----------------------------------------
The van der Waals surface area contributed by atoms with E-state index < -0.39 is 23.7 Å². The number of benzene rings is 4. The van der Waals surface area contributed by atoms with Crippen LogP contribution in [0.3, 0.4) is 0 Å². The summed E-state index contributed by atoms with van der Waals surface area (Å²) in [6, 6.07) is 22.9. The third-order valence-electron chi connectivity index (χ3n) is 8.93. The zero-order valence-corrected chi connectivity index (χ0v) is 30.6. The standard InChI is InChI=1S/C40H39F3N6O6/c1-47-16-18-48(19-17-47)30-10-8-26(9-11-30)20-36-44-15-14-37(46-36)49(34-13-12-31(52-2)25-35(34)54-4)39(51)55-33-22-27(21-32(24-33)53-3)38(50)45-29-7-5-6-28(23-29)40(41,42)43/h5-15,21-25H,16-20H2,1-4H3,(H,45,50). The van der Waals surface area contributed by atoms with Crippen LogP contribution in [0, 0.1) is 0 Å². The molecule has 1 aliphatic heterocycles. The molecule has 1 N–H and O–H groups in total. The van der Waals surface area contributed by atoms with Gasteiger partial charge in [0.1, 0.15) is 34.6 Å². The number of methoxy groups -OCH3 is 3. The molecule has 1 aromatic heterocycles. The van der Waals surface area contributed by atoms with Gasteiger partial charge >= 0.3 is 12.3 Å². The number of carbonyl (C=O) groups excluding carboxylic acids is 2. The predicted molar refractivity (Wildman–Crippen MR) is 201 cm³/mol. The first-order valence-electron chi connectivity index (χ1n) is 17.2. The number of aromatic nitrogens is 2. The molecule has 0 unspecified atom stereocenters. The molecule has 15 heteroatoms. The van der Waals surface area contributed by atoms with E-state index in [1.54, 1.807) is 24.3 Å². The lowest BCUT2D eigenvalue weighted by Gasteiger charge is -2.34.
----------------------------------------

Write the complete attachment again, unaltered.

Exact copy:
The van der Waals surface area contributed by atoms with E-state index < -0.39 is 23.7 Å². The number of benzene rings is 4. The van der Waals surface area contributed by atoms with Crippen LogP contribution in [0.3, 0.4) is 0 Å². The summed E-state index contributed by atoms with van der Waals surface area (Å²) in [6, 6.07) is 22.9. The third-order valence-electron chi connectivity index (χ3n) is 8.93. The zero-order valence-corrected chi connectivity index (χ0v) is 30.6. The standard InChI is InChI=1S/C40H39F3N6O6/c1-47-16-18-48(19-17-47)30-10-8-26(9-11-30)20-36-44-15-14-37(46-36)49(34-13-12-31(52-2)25-35(34)54-4)39(51)55-33-22-27(21-32(24-33)53-3)38(50)45-29-7-5-6-28(23-29)40(41,42)43/h5-15,21-25H,16-20H2,1-4H3,(H,45,50). The van der Waals surface area contributed by atoms with Crippen LogP contribution in [0, 0.1) is 0 Å². The molecule has 1 aliphatic heterocycles. The molecule has 1 N–H and O–H groups in total. The van der Waals surface area contributed by atoms with Gasteiger partial charge in [0.1, 0.15) is 34.6 Å². The number of methoxy groups -OCH3 is 3. The molecule has 1 aromatic heterocycles. The van der Waals surface area contributed by atoms with Gasteiger partial charge >= 0.3 is 12.3 Å². The number of carbonyl (C=O) groups excluding carboxylic acids is 2. The predicted molar refractivity (Wildman–Crippen MR) is 201 cm³/mol. The first-order valence-electron chi connectivity index (χ1n) is 17.2. The number of aromatic nitrogens is 2. The molecule has 0 unspecified atom stereocenters. The molecule has 15 heteroatoms. The van der Waals surface area contributed by atoms with E-state index in [1.54, 1.807) is 24.3 Å². The lowest BCUT2D eigenvalue weighted by Gasteiger charge is -2.34.